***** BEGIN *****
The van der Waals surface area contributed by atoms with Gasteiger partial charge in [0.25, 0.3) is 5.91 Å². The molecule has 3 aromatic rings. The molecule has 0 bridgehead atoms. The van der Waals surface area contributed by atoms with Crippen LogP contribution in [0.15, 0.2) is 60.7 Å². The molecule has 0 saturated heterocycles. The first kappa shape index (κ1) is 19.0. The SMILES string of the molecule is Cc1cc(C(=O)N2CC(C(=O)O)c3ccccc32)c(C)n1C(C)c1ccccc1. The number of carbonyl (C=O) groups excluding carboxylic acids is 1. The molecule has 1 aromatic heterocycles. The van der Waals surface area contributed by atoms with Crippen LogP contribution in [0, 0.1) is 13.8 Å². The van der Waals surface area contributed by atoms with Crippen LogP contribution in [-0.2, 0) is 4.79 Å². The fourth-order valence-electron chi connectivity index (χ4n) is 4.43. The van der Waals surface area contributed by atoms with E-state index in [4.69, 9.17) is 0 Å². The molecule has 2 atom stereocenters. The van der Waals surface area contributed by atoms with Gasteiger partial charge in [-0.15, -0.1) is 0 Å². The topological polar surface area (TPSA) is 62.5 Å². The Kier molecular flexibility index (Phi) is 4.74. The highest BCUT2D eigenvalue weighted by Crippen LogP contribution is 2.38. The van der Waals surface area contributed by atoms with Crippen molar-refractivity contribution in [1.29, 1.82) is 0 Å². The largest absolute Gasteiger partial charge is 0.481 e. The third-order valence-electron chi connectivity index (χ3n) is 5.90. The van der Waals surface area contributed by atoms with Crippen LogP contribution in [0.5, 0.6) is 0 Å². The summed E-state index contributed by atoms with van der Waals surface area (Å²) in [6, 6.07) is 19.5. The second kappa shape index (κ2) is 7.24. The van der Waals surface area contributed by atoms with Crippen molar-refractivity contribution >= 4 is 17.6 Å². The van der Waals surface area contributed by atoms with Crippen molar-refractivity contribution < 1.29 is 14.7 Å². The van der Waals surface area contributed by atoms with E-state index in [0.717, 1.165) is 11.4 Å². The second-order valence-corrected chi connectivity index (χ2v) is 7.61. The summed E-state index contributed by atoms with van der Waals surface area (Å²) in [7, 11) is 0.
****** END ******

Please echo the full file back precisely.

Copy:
The van der Waals surface area contributed by atoms with Gasteiger partial charge in [0.25, 0.3) is 5.91 Å². The molecule has 3 aromatic rings. The molecule has 0 bridgehead atoms. The van der Waals surface area contributed by atoms with Crippen LogP contribution in [0.15, 0.2) is 60.7 Å². The molecule has 0 saturated heterocycles. The first kappa shape index (κ1) is 19.0. The SMILES string of the molecule is Cc1cc(C(=O)N2CC(C(=O)O)c3ccccc32)c(C)n1C(C)c1ccccc1. The number of carbonyl (C=O) groups excluding carboxylic acids is 1. The molecule has 1 aromatic heterocycles. The van der Waals surface area contributed by atoms with Crippen LogP contribution in [0, 0.1) is 13.8 Å². The van der Waals surface area contributed by atoms with Crippen LogP contribution in [-0.2, 0) is 4.79 Å². The fourth-order valence-electron chi connectivity index (χ4n) is 4.43. The van der Waals surface area contributed by atoms with E-state index in [4.69, 9.17) is 0 Å². The molecule has 2 atom stereocenters. The van der Waals surface area contributed by atoms with Gasteiger partial charge in [-0.15, -0.1) is 0 Å². The topological polar surface area (TPSA) is 62.5 Å². The Kier molecular flexibility index (Phi) is 4.74. The highest BCUT2D eigenvalue weighted by Crippen LogP contribution is 2.38. The van der Waals surface area contributed by atoms with Crippen molar-refractivity contribution in [1.29, 1.82) is 0 Å². The largest absolute Gasteiger partial charge is 0.481 e. The third-order valence-electron chi connectivity index (χ3n) is 5.90. The van der Waals surface area contributed by atoms with Crippen LogP contribution in [0.5, 0.6) is 0 Å². The summed E-state index contributed by atoms with van der Waals surface area (Å²) in [6, 6.07) is 19.5. The second kappa shape index (κ2) is 7.24. The van der Waals surface area contributed by atoms with Crippen molar-refractivity contribution >= 4 is 17.6 Å². The van der Waals surface area contributed by atoms with Crippen molar-refractivity contribution < 1.29 is 14.7 Å². The van der Waals surface area contributed by atoms with E-state index in [0.717, 1.165) is 11.4 Å². The second-order valence-corrected chi connectivity index (χ2v) is 7.61. The summed E-state index contributed by atoms with van der Waals surface area (Å²) in [7, 11) is 0.